“Look, there is a reason why the judges and cops and lawyers and prosecutors think this is a dangerous law. Just ask them, Democrats and Republicans,” says Astorino. “Here’s a list of crimes that don’t qualify for cash bail that Peter thought was a good idea to let criminals be arrested and released back into our communities: Domestic violence, animal cruelty, child pornography…”
He continued with several other offenses, then Harckham weighed in.
“Let’s be clear, I did not co-sponsor the original bail law. I co-sponsored the fixes,” Harckham says.
“You voted for it,” Astorino says.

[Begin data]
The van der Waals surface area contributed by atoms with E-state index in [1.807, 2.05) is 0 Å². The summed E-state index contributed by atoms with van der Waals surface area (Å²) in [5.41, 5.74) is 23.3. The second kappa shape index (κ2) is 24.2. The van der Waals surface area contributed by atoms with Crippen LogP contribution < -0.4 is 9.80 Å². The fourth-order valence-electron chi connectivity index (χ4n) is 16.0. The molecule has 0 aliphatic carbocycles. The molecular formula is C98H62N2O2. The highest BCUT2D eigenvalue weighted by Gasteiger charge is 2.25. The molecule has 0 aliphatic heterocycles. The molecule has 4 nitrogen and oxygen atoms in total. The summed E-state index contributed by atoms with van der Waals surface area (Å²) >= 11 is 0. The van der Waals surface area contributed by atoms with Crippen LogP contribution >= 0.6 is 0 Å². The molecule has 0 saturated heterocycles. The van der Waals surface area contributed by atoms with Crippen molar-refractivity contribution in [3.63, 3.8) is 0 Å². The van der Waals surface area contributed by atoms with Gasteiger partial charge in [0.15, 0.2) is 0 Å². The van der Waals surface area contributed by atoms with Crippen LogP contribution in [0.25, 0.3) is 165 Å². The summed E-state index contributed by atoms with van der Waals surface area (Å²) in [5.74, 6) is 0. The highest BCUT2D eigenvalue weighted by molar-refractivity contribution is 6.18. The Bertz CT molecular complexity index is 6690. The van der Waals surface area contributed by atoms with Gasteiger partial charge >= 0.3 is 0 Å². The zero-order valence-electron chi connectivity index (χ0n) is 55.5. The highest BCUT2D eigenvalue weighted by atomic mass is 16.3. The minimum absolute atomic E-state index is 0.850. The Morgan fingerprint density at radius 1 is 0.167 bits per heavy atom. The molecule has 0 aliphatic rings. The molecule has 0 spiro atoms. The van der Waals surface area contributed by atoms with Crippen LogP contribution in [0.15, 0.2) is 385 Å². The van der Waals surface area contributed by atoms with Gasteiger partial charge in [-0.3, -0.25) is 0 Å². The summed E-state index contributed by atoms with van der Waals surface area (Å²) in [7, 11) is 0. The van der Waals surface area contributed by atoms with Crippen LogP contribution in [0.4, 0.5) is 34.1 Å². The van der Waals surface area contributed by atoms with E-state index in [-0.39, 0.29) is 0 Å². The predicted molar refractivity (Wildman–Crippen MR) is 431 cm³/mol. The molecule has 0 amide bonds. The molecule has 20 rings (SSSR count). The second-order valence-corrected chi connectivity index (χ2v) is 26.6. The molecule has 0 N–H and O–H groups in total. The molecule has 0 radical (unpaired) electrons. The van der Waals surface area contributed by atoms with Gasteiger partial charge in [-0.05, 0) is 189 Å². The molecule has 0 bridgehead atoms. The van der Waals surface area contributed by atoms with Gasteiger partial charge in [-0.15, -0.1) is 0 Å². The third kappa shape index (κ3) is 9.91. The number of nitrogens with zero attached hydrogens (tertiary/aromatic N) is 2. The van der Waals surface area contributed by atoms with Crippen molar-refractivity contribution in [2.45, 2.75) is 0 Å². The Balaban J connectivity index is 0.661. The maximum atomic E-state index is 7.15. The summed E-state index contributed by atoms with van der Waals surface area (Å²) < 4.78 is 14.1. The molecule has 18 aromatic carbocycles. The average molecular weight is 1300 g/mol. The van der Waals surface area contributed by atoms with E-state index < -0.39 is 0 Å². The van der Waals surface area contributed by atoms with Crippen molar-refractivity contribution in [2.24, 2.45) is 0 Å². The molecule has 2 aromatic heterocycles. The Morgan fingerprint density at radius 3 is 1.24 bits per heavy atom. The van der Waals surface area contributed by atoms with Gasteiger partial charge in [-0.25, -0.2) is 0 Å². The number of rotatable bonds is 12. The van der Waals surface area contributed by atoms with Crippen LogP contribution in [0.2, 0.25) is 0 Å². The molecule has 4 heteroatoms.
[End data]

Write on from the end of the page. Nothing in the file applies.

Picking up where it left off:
“I co-sponsored the fixes, and all of those things that Rob is trying to scare people with are covered in the law," Harckham says. "There were flaws in the first version of the bill. We fixed most of those back in April, and if somebody was a repeat offender, DAs and judges have the ability to remand those people, and it’s in the law. Read the law, Rob.”
“Ask the District Attorneys Association. They listed all those crimes. A judge just called me yesterday, and he’s so frustrated that he’s got to release these," Astorino says. "And the guy I just talked about Long Island, Pete, he was arrested four times in the last three months, repeat offender. They could not hold him because he didn’t qualify for bail under your dangerous law. He just killed his father and his sister.”
“Again, it’s absolutely false,” says Harckham. “The mechanism within the law allows DAs and judges to hold repeat offenders.”